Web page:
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    RE: iSCSI: Framing Steps

    Dear colleagues,
    1. Doug : David made the point, "it(FIM) does not modify 
       the TCP protocol", as lucid as it gets. It will be nice 
       to hear some opinions from the TCP gurus out there
       without mixing it up with SCTP and TUF.
    2. It will also be nice if other iSCSI folks on the reflector 
       cast their votes per John's request.
       Putting on my politician hat :-), pl. vote for option 6.
       >>>> 6. FIM now, and some kind of Framing later
    3. I do agree with David that the implication, "Senders that 
       do not insert markers on send should be willing to accept 
       up to RTT*BW drops" in my email was too strong as it goes 
       against a RFC1122-SHOULD. ( See reference below ). I
       stand corrected.
       The current iSCSI draft addresses my point anyway:
       "In certain environments, a sender not willing to supply 
       markers to a receiver willing to accept markers MAY 
       suffer from a considerable performance degradation."
       In my interpretation, the spirit behind the RFC1122-SHOULD 
       is to save IP networks from having to transport 
       same data all over again in the event of packet drop. 
       In fact, FIM directly addresses this very spirit.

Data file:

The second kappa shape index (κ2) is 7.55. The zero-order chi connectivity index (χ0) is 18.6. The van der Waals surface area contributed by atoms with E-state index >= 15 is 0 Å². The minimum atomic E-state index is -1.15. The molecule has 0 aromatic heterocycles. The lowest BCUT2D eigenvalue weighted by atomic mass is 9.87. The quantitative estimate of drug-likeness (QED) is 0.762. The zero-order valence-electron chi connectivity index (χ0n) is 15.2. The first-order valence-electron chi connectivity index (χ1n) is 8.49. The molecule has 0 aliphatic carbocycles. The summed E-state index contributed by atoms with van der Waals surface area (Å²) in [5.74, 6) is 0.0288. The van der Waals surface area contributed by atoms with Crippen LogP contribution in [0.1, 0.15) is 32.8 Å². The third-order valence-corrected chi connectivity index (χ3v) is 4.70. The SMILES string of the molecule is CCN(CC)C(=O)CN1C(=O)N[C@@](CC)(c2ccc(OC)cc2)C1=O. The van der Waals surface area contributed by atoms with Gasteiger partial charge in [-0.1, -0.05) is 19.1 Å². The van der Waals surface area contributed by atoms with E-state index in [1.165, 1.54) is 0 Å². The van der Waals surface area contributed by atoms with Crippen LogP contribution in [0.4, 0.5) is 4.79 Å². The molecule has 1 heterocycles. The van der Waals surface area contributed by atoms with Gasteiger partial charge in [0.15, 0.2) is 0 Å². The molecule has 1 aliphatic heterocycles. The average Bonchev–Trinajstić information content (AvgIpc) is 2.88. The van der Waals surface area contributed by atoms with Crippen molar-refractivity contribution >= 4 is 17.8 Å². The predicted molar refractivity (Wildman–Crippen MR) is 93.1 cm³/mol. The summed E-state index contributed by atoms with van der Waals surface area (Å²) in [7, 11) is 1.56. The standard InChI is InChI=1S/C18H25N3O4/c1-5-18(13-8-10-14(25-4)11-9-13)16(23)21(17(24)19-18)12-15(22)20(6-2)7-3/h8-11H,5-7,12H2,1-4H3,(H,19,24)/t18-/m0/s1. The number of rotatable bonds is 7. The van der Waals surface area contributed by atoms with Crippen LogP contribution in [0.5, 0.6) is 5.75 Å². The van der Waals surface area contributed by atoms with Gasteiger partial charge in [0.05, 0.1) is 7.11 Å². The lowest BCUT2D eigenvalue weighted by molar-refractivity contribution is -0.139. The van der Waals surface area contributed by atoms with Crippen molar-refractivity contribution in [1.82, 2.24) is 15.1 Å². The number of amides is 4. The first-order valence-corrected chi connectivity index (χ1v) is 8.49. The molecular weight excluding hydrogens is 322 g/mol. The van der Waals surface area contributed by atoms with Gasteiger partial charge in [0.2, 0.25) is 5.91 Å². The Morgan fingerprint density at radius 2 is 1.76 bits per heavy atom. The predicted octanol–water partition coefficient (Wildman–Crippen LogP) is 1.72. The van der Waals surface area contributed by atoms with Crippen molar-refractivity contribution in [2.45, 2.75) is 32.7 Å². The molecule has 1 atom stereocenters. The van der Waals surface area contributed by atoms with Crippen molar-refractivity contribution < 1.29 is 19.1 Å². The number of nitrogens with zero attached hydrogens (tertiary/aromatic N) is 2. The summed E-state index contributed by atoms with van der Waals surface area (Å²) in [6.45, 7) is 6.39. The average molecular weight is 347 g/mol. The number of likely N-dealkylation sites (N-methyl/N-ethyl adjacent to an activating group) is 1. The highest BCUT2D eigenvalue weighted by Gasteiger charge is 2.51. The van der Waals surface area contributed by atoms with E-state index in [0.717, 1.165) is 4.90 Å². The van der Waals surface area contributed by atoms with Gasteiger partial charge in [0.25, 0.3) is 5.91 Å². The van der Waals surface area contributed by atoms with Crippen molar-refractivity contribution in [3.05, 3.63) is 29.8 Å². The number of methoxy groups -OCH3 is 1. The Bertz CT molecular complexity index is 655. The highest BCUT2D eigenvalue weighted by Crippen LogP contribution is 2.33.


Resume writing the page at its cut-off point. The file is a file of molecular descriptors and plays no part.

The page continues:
We may want to add a note in the iSCSI draft that 
       implementations should try to honor the RFC1122-SHOULD
       when the sender is not willing to supply markers.
    -Shridhar Mukund
    Reference : David's response dtd 14 Jan. to my email:
    >    b. I strongly recommend SHOULD implement FIM on the send side. 
    >       Implication -> Senders that do not insert markers should be 
    >       willing to accept up to RTT*BW data drops! Headers being 
    >       "reasonably" out-of-order is OK. Of course, senders that do not 
    >       insert markers but are willing to pay big $$$ to the SSP will 
    >       get their buffer/BW allocation as usual and customary :-)
    I think the Implication is too strong, as it goes against the following
    SHOULD from RFC 1122 (which modifies RFC 793):
     Event Processing: RFC-793 Section 3.9
                While it is not strictly required, a TCP SHOULD be capable
                of queueing out-of-order TCP segments. 
    A drop causes the segments up to the retransmission of the drop to 
    be out-of-order.  This does not preclude "SHOULD implement FIM", but
    the above Implication is overdone in my view as it appears to condone
    drops of all out-of-order segments.


Last updated: Mon Jan 28 23:17:45 2002
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